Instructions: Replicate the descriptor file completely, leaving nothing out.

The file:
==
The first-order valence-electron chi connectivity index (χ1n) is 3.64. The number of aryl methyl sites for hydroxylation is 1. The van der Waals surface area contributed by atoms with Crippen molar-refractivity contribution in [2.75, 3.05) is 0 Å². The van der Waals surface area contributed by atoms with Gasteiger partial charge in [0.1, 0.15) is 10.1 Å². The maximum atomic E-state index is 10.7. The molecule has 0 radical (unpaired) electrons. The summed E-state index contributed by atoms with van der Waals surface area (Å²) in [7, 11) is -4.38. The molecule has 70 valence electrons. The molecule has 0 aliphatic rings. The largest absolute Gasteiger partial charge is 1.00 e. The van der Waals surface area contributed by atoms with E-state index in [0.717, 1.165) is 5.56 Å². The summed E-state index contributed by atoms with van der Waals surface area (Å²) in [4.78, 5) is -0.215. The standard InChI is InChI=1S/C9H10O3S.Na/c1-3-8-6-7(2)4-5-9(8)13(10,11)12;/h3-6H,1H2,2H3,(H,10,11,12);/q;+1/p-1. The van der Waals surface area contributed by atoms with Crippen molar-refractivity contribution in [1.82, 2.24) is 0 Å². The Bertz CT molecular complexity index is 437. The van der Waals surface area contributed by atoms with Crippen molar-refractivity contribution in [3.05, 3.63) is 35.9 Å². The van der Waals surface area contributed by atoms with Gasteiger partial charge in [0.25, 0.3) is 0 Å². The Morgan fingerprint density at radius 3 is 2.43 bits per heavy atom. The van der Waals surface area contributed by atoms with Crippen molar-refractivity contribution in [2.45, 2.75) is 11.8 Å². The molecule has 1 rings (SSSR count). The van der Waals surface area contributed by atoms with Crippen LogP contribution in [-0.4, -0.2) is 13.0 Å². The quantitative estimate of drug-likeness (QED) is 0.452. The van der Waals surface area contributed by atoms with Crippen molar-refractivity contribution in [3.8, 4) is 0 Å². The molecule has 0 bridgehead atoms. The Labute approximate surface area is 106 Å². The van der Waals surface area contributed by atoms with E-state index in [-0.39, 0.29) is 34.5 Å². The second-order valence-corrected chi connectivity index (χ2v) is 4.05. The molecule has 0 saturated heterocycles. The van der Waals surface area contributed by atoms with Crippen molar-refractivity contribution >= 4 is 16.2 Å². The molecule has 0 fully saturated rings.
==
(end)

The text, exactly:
The first-order valence-electron chi connectivity index (χ1n) is 3.64. The number of aryl methyl sites for hydroxylation is 1. The van der Waals surface area contributed by atoms with Crippen molar-refractivity contribution in [2.75, 3.05) is 0 Å². The van der Waals surface area contributed by atoms with Gasteiger partial charge in [0.1, 0.15) is 10.1 Å². The maximum atomic E-state index is 10.7. The molecule has 0 radical (unpaired) electrons. The summed E-state index contributed by atoms with van der Waals surface area (Å²) in [7, 11) is -4.38. The molecule has 70 valence electrons. The molecule has 0 aliphatic rings. The largest absolute Gasteiger partial charge is 1.00 e. The van der Waals surface area contributed by atoms with E-state index in [0.717, 1.165) is 5.56 Å². The summed E-state index contributed by atoms with van der Waals surface area (Å²) in [4.78, 5) is -0.215. The standard InChI is InChI=1S/C9H10O3S.Na/c1-3-8-6-7(2)4-5-9(8)13(10,11)12;/h3-6H,1H2,2H3,(H,10,11,12);/q;+1/p-1. The van der Waals surface area contributed by atoms with Crippen molar-refractivity contribution in [1.82, 2.24) is 0 Å². The Bertz CT molecular complexity index is 437. The van der Waals surface area contributed by atoms with Crippen molar-refractivity contribution in [3.05, 3.63) is 35.9 Å². The van der Waals surface area contributed by atoms with Gasteiger partial charge in [0.25, 0.3) is 0 Å². The Morgan fingerprint density at radius 3 is 2.43 bits per heavy atom. The van der Waals surface area contributed by atoms with Crippen molar-refractivity contribution in [2.45, 2.75) is 11.8 Å². The molecule has 1 rings (SSSR count). The van der Waals surface area contributed by atoms with Crippen LogP contribution in [-0.4, -0.2) is 13.0 Å². The quantitative estimate of drug-likeness (QED) is 0.452. The van der Waals surface area contributed by atoms with Crippen molar-refractivity contribution in [3.8, 4) is 0 Å². The molecule has 0 bridgehead atoms. The Labute approximate surface area is 106 Å². The van der Waals surface area contributed by atoms with E-state index in [-0.39, 0.29) is 34.5 Å². The second-order valence-corrected chi connectivity index (χ2v) is 4.05. The molecule has 0 saturated heterocycles. The van der Waals surface area contributed by atoms with Crippen molar-refractivity contribution >= 4 is 16.2 Å². The molecule has 0 fully saturated rings.